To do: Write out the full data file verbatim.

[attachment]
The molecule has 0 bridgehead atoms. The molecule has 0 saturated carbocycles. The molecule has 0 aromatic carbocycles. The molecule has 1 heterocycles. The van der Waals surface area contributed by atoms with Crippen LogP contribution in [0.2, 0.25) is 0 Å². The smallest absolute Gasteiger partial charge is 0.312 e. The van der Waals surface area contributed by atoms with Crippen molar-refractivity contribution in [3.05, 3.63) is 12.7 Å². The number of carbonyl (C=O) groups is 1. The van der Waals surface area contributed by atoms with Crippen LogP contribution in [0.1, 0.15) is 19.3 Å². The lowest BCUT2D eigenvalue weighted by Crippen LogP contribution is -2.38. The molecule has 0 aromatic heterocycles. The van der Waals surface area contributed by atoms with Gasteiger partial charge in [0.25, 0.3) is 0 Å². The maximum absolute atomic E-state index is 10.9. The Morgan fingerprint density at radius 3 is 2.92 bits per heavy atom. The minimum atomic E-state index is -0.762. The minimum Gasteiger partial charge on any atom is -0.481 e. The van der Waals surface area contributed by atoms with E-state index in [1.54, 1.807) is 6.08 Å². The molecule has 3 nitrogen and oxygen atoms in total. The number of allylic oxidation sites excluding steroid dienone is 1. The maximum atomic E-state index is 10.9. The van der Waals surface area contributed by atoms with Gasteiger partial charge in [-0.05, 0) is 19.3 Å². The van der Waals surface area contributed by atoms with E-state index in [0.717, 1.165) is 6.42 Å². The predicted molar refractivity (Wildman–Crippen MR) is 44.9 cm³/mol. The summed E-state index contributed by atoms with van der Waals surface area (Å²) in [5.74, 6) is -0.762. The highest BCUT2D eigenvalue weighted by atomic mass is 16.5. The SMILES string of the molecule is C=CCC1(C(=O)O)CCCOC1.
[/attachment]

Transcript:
The molecule has 0 bridgehead atoms. The molecule has 0 saturated carbocycles. The molecule has 0 aromatic carbocycles. The molecule has 1 heterocycles. The van der Waals surface area contributed by atoms with Crippen LogP contribution in [0.2, 0.25) is 0 Å². The smallest absolute Gasteiger partial charge is 0.312 e. The van der Waals surface area contributed by atoms with Crippen molar-refractivity contribution in [3.05, 3.63) is 12.7 Å². The number of carbonyl (C=O) groups is 1. The van der Waals surface area contributed by atoms with Crippen LogP contribution in [0.1, 0.15) is 19.3 Å². The lowest BCUT2D eigenvalue weighted by Crippen LogP contribution is -2.38. The molecule has 0 aromatic heterocycles. The van der Waals surface area contributed by atoms with Gasteiger partial charge in [0.25, 0.3) is 0 Å². The maximum absolute atomic E-state index is 10.9. The Morgan fingerprint density at radius 3 is 2.92 bits per heavy atom. The minimum atomic E-state index is -0.762. The minimum Gasteiger partial charge on any atom is -0.481 e. The van der Waals surface area contributed by atoms with E-state index in [1.54, 1.807) is 6.08 Å². The molecule has 3 nitrogen and oxygen atoms in total. The number of allylic oxidation sites excluding steroid dienone is 1. The maximum atomic E-state index is 10.9. The van der Waals surface area contributed by atoms with Gasteiger partial charge in [-0.05, 0) is 19.3 Å². The van der Waals surface area contributed by atoms with E-state index in [0.717, 1.165) is 6.42 Å². The predicted molar refractivity (Wildman–Crippen MR) is 44.9 cm³/mol. The summed E-state index contributed by atoms with van der Waals surface area (Å²) in [5.74, 6) is -0.762. The highest BCUT2D eigenvalue weighted by atomic mass is 16.5. The SMILES string of the molecule is C=CCC1(C(=O)O)CCCOC1.